above and below. On the opposite bank, which is finely wooded with elms and other trees, are the remains of a priory built upon a rock; and rock and ruin are so blended, that it is impossible to separate the one from the other. Nothing can be more beautiful than the little remnant of this holy place: elm trees (for we were near enough to distinguish them by their branches) grow out of the walls, and overshadow a small, but very elegant window. It can scarcely be conceived what a grace the castle and priory impart to each other; and the river Clyde flows on, smooth and unruffled below, seeming to my thoughts more in harmony with the sober and stately images of former times, than if it had roared over a rocky channel, forcing its sound upon the ear. It blended gently with the warbling of the smaller birds, and the chattering of the larger ones that had made their nests in the ruins. In this fortress the chief of the English nobility were confined after the battle of Bannockburn. If a man is to be a prisoner, he scarcely could have a more pleasant place to solace his captivity; but I thought that, for close confinement, I should prefer the banks of a lake, or the seaside. The greatest charm of a brook or river is in the liberty to pursue it through its windings; you can then take it in whatever mood you like; silent or noisy, sportive or quiet. The beauties of a brook or river must be sought, and the pleasure is in going in search of them; those of a lake or of the sea come to you of themselves. These rude warriors cared little, perhaps, about either; and yet, if one may judge from the writings of Chaucer and from the old romances, more interesting passions were connected with natural objects in the days of chivalry than now; though going in search of scenery, as it is called, had not then been thought of. I had previously heard nothing of Bothwell Castle, at least nothing that I remembered; therefore, perhaps, my pleasure was greater, compared with what I received elsewhere, than others might feel.'-MS. Journal.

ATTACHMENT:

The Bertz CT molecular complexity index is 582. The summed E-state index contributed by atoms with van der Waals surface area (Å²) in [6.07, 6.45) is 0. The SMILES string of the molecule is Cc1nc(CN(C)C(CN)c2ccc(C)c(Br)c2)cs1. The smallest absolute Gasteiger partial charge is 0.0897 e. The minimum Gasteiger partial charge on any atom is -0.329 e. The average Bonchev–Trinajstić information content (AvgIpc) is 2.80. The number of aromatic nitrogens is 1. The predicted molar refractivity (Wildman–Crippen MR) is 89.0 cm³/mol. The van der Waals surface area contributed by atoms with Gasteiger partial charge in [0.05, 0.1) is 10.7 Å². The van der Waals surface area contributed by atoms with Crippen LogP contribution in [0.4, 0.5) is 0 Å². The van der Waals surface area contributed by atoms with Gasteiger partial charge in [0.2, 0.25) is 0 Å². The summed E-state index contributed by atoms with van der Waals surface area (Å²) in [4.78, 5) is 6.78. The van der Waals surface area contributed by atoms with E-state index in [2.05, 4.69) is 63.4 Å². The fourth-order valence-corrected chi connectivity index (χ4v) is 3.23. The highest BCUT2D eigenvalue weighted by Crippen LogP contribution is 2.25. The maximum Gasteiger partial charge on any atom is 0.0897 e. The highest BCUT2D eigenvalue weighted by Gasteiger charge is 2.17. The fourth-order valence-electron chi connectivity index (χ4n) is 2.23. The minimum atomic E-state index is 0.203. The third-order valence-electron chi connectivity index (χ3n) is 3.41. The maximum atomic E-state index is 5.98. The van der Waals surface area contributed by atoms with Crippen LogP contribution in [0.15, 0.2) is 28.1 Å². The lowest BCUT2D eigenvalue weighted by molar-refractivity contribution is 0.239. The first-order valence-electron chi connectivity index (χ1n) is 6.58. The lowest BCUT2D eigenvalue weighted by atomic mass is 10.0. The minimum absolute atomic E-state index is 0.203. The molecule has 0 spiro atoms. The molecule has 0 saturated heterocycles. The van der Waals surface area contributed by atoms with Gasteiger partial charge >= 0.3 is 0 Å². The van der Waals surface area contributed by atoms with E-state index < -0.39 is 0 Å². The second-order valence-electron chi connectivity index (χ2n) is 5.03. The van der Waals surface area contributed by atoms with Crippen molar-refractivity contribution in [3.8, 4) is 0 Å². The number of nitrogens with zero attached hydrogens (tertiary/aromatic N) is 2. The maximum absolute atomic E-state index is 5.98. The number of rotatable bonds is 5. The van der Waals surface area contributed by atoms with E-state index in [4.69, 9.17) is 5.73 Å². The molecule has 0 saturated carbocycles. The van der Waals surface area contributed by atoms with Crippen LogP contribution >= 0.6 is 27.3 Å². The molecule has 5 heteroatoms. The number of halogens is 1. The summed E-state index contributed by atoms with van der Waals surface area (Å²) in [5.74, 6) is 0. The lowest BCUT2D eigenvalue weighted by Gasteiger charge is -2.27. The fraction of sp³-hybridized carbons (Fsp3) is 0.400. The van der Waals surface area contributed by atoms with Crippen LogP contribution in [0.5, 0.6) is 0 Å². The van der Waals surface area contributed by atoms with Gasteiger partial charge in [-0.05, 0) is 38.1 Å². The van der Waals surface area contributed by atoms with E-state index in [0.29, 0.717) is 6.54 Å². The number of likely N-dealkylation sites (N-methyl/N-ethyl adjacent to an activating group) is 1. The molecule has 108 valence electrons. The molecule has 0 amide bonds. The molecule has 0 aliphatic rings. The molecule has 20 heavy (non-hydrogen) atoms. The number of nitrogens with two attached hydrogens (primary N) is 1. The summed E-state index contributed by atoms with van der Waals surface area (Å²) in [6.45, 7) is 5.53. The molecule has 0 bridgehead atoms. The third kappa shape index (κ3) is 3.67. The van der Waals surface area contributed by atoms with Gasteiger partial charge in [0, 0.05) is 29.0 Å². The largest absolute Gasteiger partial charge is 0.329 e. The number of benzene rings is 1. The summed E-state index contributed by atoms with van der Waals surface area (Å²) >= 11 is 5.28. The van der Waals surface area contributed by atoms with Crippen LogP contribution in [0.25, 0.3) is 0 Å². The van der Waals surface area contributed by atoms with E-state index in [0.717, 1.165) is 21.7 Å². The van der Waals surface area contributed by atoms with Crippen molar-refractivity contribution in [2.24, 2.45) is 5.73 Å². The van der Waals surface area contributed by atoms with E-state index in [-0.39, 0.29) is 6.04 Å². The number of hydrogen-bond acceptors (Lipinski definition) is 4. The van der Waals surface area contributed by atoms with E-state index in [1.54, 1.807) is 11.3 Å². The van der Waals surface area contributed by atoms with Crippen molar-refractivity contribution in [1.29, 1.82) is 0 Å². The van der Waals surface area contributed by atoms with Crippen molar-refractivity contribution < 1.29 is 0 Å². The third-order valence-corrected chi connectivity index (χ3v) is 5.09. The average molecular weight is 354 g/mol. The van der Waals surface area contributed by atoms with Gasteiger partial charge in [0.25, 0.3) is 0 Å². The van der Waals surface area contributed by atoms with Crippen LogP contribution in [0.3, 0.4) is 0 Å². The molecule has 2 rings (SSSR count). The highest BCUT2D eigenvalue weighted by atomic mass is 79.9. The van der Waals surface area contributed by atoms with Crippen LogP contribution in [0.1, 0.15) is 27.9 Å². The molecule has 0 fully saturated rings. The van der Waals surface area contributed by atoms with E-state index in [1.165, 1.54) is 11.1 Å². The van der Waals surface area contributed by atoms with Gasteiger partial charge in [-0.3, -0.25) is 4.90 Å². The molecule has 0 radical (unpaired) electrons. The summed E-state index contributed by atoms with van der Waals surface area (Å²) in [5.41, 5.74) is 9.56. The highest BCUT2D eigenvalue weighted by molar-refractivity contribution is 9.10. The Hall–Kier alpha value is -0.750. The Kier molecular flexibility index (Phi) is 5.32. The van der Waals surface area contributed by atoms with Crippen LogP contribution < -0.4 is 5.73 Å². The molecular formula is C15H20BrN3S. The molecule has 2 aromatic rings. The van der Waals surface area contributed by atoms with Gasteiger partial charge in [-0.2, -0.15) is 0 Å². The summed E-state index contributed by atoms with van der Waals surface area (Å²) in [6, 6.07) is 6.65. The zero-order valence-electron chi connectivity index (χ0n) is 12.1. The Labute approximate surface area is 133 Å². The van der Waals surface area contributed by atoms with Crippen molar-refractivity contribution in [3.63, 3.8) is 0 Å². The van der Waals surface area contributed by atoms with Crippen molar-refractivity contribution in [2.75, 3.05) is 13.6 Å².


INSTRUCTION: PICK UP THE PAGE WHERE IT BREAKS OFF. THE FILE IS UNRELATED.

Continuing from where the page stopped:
Page 117.

'Hart's-horn Tree.'

'In the time of the first Robert de Clifford, in the year 1333 or 1334, Edward Baliol king of Scotlane came into Westmoreland, and stayed some time with the said Robert at his castles of Appleby, Brougham, and Pendragon. And during that time they ran a stag by a single greyhound out of Whinfell Park to Redkirk, in Scotland, and back again to this place; where, being both spent, the stag leaped over the pales, but died on the other side; and the greyhound, attempting to leap, fell, and died on the contrary side. In memory of this fact the stag's horns were nailed upon a tree just

by, and (the dog being named Hercules) this rhythm was made upon them:

'Hercules killed Hart a greese,

And Hart a greese killed Hercules.'


The tree to this day bears the name of Hart's-horn Tree. horns in process of time were almost grown over by the growth of the tree, and another pair was put up in their place.'-Nicholson and Burns's History of Westmoreland and Cumberland.